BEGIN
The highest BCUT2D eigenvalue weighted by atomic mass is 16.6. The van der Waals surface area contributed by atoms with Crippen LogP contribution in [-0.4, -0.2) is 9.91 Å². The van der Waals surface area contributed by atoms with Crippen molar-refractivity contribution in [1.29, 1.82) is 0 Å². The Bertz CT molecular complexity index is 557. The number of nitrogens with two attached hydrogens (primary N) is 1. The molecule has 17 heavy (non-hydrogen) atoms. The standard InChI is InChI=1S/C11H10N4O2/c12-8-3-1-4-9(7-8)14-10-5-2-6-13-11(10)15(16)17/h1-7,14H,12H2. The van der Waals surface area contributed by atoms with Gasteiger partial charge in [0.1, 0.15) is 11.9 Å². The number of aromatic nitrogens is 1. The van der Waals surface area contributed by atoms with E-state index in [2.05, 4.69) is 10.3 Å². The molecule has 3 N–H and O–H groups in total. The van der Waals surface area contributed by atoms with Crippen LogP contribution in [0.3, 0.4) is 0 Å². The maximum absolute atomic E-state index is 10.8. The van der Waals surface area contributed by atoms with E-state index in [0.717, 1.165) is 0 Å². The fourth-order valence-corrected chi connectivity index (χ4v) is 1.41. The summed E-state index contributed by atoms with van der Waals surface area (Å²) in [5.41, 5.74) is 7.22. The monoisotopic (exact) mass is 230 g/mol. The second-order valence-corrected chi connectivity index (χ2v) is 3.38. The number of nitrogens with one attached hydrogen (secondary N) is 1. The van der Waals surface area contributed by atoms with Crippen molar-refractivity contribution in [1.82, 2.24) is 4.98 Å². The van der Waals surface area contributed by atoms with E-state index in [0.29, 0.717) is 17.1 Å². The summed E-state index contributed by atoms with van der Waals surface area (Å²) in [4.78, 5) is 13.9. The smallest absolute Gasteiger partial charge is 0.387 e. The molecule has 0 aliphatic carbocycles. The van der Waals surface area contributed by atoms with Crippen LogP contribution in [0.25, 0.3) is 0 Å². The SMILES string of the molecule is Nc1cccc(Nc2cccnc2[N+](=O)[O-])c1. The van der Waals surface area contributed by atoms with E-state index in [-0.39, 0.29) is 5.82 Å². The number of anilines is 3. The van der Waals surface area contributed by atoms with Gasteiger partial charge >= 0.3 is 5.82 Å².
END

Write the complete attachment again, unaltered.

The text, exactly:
The highest BCUT2D eigenvalue weighted by atomic mass is 16.6. The van der Waals surface area contributed by atoms with Crippen LogP contribution in [-0.4, -0.2) is 9.91 Å². The van der Waals surface area contributed by atoms with Crippen molar-refractivity contribution in [1.29, 1.82) is 0 Å². The Bertz CT molecular complexity index is 557. The number of nitrogens with two attached hydrogens (primary N) is 1. The molecule has 17 heavy (non-hydrogen) atoms. The standard InChI is InChI=1S/C11H10N4O2/c12-8-3-1-4-9(7-8)14-10-5-2-6-13-11(10)15(16)17/h1-7,14H,12H2. The van der Waals surface area contributed by atoms with Gasteiger partial charge in [0.1, 0.15) is 11.9 Å². The number of aromatic nitrogens is 1. The van der Waals surface area contributed by atoms with E-state index in [2.05, 4.69) is 10.3 Å². The molecule has 3 N–H and O–H groups in total. The van der Waals surface area contributed by atoms with Crippen LogP contribution in [0.3, 0.4) is 0 Å². The maximum absolute atomic E-state index is 10.8. The van der Waals surface area contributed by atoms with E-state index in [0.717, 1.165) is 0 Å². The fourth-order valence-corrected chi connectivity index (χ4v) is 1.41. The summed E-state index contributed by atoms with van der Waals surface area (Å²) in [5.41, 5.74) is 7.22. The monoisotopic (exact) mass is 230 g/mol. The second-order valence-corrected chi connectivity index (χ2v) is 3.38. The number of nitrogens with one attached hydrogen (secondary N) is 1. The van der Waals surface area contributed by atoms with Crippen molar-refractivity contribution in [1.82, 2.24) is 4.98 Å². The van der Waals surface area contributed by atoms with E-state index in [0.29, 0.717) is 17.1 Å². The summed E-state index contributed by atoms with van der Waals surface area (Å²) in [4.78, 5) is 13.9. The smallest absolute Gasteiger partial charge is 0.387 e. The molecule has 0 aliphatic carbocycles. The van der Waals surface area contributed by atoms with Crippen LogP contribution in [0.25, 0.3) is 0 Å². The SMILES string of the molecule is Nc1cccc(Nc2cccnc2[N+](=O)[O-])c1. The van der Waals surface area contributed by atoms with E-state index in [-0.39, 0.29) is 5.82 Å². The number of anilines is 3. The van der Waals surface area contributed by atoms with Gasteiger partial charge >= 0.3 is 5.82 Å².